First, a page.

Here’s the idea.  Get yourself a notebook from Target or the drug store or Amazon's version.  Or, if you are feeling so inspired, get yourself a beautiful leather-bound notebook from a fancy stationary store.  Whatever you choose, you should have a decent amount of page space to write.  Sit down in the morning, preferably in a space where you can really listen to the thoughts that come up in your mind. 

You could do it while you have your morning coffee or a glass of water…or even before you get out of bed.  Start writing.  Write anything that comes to mind until you fill up three pages with your thoughts.  As Cameron says, there is no wrong way to do Morning Pages.  They are not meant to be “art” or even “writing.” 

They are just a collection of words that you are getting out of your head and onto the page.  Often, the words might sound angry or self-pitying, repetitive, or bland.  And that’s good.  That’s what you are going for.  All of this clutter in your mind is what’s preventing you from getting your creativity and your productivity into the world. 

Write until you fill three pages.  Write whatever thoughts are in your mind.  Do this every morning.  Do it for at least 8 weeks.  Or make it a life-time habit, which is what “The Artist’s Way” asks you to do.  Here’s an important point:  you are strongly discouraged from reading anything you’ve written until you have been doing Morning Pages daily for 8 weeks (I didn’t see that coming, did you?).

We are all our harshest critics.  In order to fight that critic, to hold that critic back from having a negative influence over our creativity or productivity, we need to bring all these critical statements that we make about ourselves (daily) into the light of day.  “The Artist’s Way” suggests (and I think I do agree) that the practice and discipline of Morning Pages really helps to do that in an effective and powerful way.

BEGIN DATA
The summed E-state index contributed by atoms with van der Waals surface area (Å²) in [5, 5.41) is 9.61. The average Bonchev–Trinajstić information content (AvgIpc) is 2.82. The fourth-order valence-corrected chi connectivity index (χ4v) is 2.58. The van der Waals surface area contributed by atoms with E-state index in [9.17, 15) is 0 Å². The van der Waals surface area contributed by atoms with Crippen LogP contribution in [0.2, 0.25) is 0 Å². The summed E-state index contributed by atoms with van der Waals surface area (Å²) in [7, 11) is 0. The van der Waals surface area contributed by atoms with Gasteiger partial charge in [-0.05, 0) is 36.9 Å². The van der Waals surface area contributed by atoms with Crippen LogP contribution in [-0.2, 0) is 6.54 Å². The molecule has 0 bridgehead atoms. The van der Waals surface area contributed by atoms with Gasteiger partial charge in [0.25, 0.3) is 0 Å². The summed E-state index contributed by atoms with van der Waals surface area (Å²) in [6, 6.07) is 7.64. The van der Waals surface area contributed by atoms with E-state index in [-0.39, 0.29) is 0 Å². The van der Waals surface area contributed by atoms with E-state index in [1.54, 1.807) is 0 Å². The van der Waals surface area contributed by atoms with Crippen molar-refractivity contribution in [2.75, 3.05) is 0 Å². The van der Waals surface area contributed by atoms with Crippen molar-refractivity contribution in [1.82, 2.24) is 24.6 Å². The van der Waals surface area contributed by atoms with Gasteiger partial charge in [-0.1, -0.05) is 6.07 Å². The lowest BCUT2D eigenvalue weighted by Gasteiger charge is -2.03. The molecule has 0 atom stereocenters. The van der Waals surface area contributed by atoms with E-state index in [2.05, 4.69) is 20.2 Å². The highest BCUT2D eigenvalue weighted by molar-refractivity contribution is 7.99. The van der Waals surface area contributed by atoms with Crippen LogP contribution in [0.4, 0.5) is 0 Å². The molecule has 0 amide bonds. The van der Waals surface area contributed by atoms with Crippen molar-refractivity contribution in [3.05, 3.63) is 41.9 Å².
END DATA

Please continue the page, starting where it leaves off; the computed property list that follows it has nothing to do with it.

This is a simple tool, it’s a free tool, and it’s a powerful tool.  There are communities of believers who sing the praises of this process.  If you are looking for a daily habit to help you be more successful and more productive, I encourage you to read “The Artist’s Way” and start your Morning Pages habit now. 

A great way to keep yourself accountable and get support for implementing this new success habit in your daily life is to sign up for our next Focus Forward session.  Imagine that in just 4 weeks you could be off to a great start with this new habit that will help you to unleash your creativity (even if you are not an artist) and optimize your productivity for your maximum success.  What are you doing tomorrow morning?

How Much by When?

A very useful book, “The Success Principles” by Jack Canfield (better known as the author of the "Chicken Soup for the Soul" book series) outlines 64 guiding principles that help get you to where you want to be in life.

One of his principles is the idea of goal-setting—how to set goals and what to do once you’ve set them.   If you are making changes in your life for the better, goal-setting is an important part of the process and really effective in improving your chances of success. 

  1. Decide “How much by when?”  I will weight 135 by Nov. 1 or I will save $3500 by January 5.  These goals are specific, powerful, and measurable.   Think of all your goals in this context. 
  1. Write your goals out in detail.  Paint a vivid picture and let your subconscious mind go to work helping you get closer to that vision.
  1. Read your goals three times a day…aloud and with enthusiasm if possible!  This helps to stimulate your motivation and increase your awareness of resources that can help you achieve this goal.